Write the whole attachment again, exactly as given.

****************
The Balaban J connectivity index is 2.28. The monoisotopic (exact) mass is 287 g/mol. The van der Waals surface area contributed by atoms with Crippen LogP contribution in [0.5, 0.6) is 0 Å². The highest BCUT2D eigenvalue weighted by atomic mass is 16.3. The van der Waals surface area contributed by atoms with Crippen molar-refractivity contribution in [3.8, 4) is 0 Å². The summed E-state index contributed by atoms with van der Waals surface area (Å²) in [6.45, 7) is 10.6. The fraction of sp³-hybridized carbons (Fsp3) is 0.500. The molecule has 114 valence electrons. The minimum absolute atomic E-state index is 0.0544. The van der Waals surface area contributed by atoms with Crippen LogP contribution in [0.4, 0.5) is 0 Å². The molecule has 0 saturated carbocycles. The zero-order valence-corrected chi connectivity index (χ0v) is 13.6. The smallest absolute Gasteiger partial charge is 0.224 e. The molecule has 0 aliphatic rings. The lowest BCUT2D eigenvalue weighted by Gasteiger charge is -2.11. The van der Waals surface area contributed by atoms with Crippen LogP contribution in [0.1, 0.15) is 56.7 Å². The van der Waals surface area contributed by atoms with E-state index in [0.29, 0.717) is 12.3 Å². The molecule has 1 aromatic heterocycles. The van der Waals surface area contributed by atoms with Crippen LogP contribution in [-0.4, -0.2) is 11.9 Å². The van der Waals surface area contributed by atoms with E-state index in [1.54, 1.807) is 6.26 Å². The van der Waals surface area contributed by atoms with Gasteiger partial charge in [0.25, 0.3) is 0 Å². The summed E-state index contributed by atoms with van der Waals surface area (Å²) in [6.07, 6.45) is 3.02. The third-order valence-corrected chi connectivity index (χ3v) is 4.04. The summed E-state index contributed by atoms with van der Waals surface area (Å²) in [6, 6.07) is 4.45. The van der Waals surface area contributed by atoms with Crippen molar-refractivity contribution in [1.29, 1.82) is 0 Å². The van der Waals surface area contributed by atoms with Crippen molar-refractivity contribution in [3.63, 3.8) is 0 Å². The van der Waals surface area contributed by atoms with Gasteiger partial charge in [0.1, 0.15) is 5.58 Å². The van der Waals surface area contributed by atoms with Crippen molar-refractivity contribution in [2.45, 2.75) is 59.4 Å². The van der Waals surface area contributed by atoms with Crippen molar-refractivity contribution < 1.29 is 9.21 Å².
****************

The Balaban J connectivity index is 2.28. The monoisotopic (exact) mass is 287 g/mol. The van der Waals surface area contributed by atoms with Crippen LogP contribution in [0.5, 0.6) is 0 Å². The highest BCUT2D eigenvalue weighted by atomic mass is 16.3. The van der Waals surface area contributed by atoms with Crippen molar-refractivity contribution in [3.8, 4) is 0 Å². The summed E-state index contributed by atoms with van der Waals surface area (Å²) in [6.45, 7) is 10.6. The fraction of sp³-hybridized carbons (Fsp3) is 0.500. The molecule has 114 valence electrons. The minimum absolute atomic E-state index is 0.0544. The van der Waals surface area contributed by atoms with Crippen LogP contribution in [0.4, 0.5) is 0 Å². The molecule has 0 saturated carbocycles. The zero-order valence-corrected chi connectivity index (χ0v) is 13.6. The smallest absolute Gasteiger partial charge is 0.224 e. The molecule has 0 aliphatic rings. The lowest BCUT2D eigenvalue weighted by Gasteiger charge is -2.11. The van der Waals surface area contributed by atoms with Crippen LogP contribution in [0.1, 0.15) is 56.7 Å². The van der Waals surface area contributed by atoms with E-state index in [0.29, 0.717) is 12.3 Å². The molecule has 1 aromatic heterocycles. The van der Waals surface area contributed by atoms with Crippen LogP contribution in [-0.4, -0.2) is 11.9 Å². The van der Waals surface area contributed by atoms with E-state index in [1.54, 1.807) is 6.26 Å². The van der Waals surface area contributed by atoms with Gasteiger partial charge in [0.25, 0.3) is 0 Å². The summed E-state index contributed by atoms with van der Waals surface area (Å²) in [6.07, 6.45) is 3.02. The third-order valence-corrected chi connectivity index (χ3v) is 4.04. The summed E-state index contributed by atoms with van der Waals surface area (Å²) in [6, 6.07) is 4.45. The van der Waals surface area contributed by atoms with Crippen molar-refractivity contribution in [1.29, 1.82) is 0 Å². The van der Waals surface area contributed by atoms with Crippen molar-refractivity contribution in [3.63, 3.8) is 0 Å². The van der Waals surface area contributed by atoms with Gasteiger partial charge in [0.1, 0.15) is 5.58 Å². The van der Waals surface area contributed by atoms with Crippen molar-refractivity contribution in [2.45, 2.75) is 59.4 Å². The van der Waals surface area contributed by atoms with Crippen molar-refractivity contribution < 1.29 is 9.21 Å².